May 2024

International Real Estate Investors Required to Report

In 2021, Poland adopted new regulations to tighten taxation rules for transactions involving the sale of shares in real estate companies. Most of Poland’s double tax treaties included real estate clauses which stated that income from the sale of shares in a company whose assets mainly consist of real estate located in Poland would be taxed in Poland. As a result, the legal framework for taxing such sales was already in place; however, effective enforcement of the applicable rules was the missing piece of the puzzle.

Reporting Obligations

To remedy this gap, Polish lawmakers required real estate companies to provide detailed information on their ownership structures each year. This applied to both the companies themselves and their shareholders, even indirect ones. This year, businesses will be required to submit such reports for the third time. The goal is to provide tax authorities with the tools to track changes in capital structures and identify any transactions that may be taxable in Poland.

Defining a Real Estate Company

Poland’s companies income tax act (CITA) defines real estate companies as those jointly meeting the following three criteria:

  • At least 50% of the balance sheet value of their assets is linked (directly or indirectly) to real estate located in Poland;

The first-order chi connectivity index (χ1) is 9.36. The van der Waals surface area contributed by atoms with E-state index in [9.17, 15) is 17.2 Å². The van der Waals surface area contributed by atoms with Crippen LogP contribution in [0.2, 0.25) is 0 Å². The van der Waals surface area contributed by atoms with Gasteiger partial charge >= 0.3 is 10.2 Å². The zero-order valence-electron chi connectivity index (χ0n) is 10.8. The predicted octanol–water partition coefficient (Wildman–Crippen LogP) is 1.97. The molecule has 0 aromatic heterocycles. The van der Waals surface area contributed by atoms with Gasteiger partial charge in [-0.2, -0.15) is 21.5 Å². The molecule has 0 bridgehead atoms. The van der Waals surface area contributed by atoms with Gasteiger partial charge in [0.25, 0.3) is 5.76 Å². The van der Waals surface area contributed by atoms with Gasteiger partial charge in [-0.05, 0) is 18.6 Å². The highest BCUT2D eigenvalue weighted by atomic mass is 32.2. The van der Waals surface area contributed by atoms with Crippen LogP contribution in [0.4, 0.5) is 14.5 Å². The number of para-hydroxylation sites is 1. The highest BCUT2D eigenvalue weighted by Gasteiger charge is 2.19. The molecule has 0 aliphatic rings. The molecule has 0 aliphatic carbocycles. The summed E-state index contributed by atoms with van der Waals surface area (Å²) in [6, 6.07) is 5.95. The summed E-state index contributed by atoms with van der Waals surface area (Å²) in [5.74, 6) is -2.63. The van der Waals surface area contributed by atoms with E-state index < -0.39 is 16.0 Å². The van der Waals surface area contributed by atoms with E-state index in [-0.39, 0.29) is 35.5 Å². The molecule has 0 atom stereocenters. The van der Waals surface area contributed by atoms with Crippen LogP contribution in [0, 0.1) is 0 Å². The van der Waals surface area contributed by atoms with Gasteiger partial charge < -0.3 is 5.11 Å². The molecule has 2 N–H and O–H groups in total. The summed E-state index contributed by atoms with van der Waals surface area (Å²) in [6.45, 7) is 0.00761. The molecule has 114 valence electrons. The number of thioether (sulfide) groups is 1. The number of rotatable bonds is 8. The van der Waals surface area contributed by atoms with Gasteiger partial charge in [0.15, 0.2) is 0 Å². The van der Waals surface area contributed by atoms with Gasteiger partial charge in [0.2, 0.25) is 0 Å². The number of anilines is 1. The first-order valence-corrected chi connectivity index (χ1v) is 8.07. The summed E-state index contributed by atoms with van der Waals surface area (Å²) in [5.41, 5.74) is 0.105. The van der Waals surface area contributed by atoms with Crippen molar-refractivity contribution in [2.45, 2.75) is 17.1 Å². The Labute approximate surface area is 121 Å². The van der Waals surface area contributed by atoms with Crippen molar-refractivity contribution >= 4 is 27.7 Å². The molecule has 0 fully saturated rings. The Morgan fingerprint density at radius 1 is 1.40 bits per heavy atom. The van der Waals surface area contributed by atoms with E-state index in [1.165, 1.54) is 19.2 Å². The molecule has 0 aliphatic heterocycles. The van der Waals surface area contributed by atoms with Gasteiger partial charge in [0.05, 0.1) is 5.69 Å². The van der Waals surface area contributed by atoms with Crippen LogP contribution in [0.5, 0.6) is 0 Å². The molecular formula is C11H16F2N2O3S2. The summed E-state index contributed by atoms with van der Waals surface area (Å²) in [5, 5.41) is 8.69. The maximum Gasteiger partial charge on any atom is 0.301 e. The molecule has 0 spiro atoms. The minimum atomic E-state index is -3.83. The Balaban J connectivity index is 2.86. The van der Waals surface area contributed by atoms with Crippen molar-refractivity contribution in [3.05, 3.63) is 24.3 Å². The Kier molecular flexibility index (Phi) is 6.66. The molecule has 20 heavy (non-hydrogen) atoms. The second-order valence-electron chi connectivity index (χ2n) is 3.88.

• The balance sheet value of such real estate exceeds PLN 10 million; and

  • Over 60% of their revenue comes from real estate, real estate rights, and shares in other real estate companies.

New companies are assessed based on market value rather than balance sheet value.

Key Information to Report

Real estate companies must disclose their shareholding structures. According to a general tax ruling issued by the Ministry of Finance, only entities holding (directly or indirectly) at least 5% of shares or rights in a real estate company should report. Crucially, reporting obligations also extend to shareholders insofar as they hold (directly or indirectly) at least 5% of shares or rights in a real estate company.

Devil in the Details

The Ministry of Finance has issued a general tax ruling to clarify the extent of real estate companies’ reporting obligations, confirming that they apply to both Polish residents and non-residents. 

Even with the general tax ruling, the relevant provisions still give rise to many doubts, especially when it comes to reporting the shareholding structure of a capital group. Deciding how much information to disclose should be carefully considered on a case-by-case basis to balance the risks involved.

For more details, get in touch with the authors: Head of Tax Piotr Prokocki and Junior Tax Associate Klaudia Szczepanowska

Originally published Spring 2024 in GGI FYI